So much is clear enough. But two other features of this parable deserve reflection.

The first is that this parable, like many others, adjusts the commonly held perspective that when the Messiah came there would be a climactic and decisive break: the guilty and the dirty would all be condemned, and the righteous and the clean would enjoy a transforming rule. That is what the final kingdom would be like. But Jesus pictures the dawning of the kingdom a little differently. In the parable of the mustard seed (4:30-32), for example, the kingdom is like a tree that starts from small beginnings and grows into something substantial; here is growth, not apocalyptic climax. So also the parable of the sower: for the time being, the word is going to be scattered widely, and people will respond to it in different ways, with widely divergent yields.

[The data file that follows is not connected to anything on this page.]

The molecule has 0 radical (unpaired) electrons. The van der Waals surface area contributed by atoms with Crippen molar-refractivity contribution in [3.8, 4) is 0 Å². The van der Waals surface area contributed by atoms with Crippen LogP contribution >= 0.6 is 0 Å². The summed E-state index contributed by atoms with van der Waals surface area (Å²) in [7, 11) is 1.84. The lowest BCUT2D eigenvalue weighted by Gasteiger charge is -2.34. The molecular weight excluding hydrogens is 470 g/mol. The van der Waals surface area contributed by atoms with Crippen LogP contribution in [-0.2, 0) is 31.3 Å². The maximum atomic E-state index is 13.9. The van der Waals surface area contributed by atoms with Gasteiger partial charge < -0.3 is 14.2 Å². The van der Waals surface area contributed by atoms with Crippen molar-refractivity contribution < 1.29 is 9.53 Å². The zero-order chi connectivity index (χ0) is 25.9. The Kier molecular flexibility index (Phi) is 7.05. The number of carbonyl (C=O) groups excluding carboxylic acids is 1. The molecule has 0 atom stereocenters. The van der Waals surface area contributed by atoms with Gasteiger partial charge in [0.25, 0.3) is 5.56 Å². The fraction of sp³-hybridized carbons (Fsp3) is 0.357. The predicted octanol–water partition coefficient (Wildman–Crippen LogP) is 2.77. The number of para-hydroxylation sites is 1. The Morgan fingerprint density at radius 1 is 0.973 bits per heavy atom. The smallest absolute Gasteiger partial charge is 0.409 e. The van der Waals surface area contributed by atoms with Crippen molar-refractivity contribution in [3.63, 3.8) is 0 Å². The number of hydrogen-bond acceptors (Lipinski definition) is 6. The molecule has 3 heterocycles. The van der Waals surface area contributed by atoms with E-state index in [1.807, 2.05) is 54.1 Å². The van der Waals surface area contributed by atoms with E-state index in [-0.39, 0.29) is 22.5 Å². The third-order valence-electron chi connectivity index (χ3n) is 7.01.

The second is that not all of those who show initial signs of kingdom life actually take root and bear fruit. That truth deserves meditation and calls for self-examination.